And so it goes.........................................Next month from the green, cloudy slopes of Mt. Kenya to the tropical coast of Mombassa. Until then search out "Nature in the Raw" around you and explore it. Too far from Nature? Make the time to find it. Let's keep connected to our source, wherein the answers lie. Glad you stopped by. Thanks for keeping in touch! Take care!
Love, Light &
$1.00US = 80 Kenya Schillings
Guides: Andrew Ewoton (ride to Elles Spring), or John Esukuku. Just ask around. They seem to both be honest and very helpful for about 100-200s to make arrangements for you.
Took Fomoco Coach north to Lodwar from Kitale. The bus left at 12:30 instead of 10 and poor leg room (former Japanese tour bus). Reserve your seat the night before and go to their clean office to wait. Avoid the big mob scene of the bus station. Eldoret Coaches are older but fine too. A long hot ride but fascinating as you descend down to the desert then go through villages with indigenous people. 650s x 2 - 10 hours.
?? Palace Indian Food, one block over, great curries and nan, 11 am - 11pm. (350s main plate)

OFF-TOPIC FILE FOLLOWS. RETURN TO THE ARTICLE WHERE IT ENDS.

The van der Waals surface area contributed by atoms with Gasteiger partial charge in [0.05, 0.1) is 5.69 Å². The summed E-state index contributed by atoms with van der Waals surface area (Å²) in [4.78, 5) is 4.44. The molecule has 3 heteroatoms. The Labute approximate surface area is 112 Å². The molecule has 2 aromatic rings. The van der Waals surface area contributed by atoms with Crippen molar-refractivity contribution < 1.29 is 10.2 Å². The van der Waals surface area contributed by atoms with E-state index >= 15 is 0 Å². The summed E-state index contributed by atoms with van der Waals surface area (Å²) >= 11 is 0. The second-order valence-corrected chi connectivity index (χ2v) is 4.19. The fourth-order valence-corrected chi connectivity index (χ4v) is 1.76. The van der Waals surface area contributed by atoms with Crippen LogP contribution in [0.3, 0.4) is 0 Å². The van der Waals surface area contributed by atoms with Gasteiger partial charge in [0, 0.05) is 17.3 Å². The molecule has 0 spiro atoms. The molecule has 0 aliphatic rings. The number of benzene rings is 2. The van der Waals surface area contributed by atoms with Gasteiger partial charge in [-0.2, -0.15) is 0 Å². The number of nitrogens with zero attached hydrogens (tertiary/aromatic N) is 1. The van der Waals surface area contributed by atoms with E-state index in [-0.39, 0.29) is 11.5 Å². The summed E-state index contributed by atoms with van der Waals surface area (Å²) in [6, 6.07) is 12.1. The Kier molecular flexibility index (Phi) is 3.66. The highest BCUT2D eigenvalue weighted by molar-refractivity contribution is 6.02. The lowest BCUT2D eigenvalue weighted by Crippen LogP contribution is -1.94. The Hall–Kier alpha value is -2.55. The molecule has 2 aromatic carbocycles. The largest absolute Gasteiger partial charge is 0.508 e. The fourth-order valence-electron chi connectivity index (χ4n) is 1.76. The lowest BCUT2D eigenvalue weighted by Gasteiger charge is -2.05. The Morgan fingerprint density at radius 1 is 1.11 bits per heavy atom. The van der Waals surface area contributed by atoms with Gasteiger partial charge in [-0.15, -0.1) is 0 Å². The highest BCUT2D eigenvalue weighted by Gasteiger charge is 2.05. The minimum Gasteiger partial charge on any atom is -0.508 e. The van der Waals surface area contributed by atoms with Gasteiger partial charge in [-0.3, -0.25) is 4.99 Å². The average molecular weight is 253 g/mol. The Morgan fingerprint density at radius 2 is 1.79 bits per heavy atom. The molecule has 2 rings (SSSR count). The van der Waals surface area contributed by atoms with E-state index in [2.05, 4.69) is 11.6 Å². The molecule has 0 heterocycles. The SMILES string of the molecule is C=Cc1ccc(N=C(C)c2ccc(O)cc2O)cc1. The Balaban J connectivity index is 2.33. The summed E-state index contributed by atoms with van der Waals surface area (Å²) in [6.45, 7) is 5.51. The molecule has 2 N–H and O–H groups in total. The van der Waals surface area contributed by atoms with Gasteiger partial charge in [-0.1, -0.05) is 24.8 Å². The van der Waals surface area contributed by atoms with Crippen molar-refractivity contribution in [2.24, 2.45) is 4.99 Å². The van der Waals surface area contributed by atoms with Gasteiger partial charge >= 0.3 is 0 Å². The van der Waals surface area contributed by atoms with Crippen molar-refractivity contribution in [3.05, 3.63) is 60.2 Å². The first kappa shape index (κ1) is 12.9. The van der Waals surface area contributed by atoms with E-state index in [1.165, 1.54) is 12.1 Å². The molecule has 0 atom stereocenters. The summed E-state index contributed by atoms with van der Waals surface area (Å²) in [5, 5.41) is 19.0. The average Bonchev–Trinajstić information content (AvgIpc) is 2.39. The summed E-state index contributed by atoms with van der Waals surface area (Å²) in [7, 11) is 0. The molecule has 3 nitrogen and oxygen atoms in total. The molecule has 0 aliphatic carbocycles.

Lake Baringo/Kampi Ya Samaki:
Walk or take a matutu (20s) out to the entrance
of the falls. Go in through
the big arch leading to Thompson Falls Lodge. From there
you can enjoy something to eat in their beautiful shady front lawn
and have a look at the falls for free. If you step into the
public area it costs 200s per person. Turn left down the main
road, then right through a field, and walk back in a loop
towards town, asking where the hippos are? Locals will point
you to a pond with giant papyrus growing along the banks and a herd
of hungry hippos wallowing in the water. Fun. Bye a
roasted corn in the village and throw the cob to herd for a little
excitement. Continue along the dirt path back to the 'town
clock' (which is always 1:30pm).
Across the road from the stands is a little
coffee shop frequented by Mazungus, with great ambiance.
Pricey food but it looked copious and tasty. I splurged on
fresh apple pie. Yum!
The Ibus Hotel (across from the central park)
serves great mokimo (mashed potatoes) and fresh veg curry for only
120s. Many local places serve good local veg food: potatoes
and beans, even the butcheries if you can stand the smoke. Buy
your fresh veggies from the large green grocery across from the park
near the hotel. Great prices, fresh, and honest.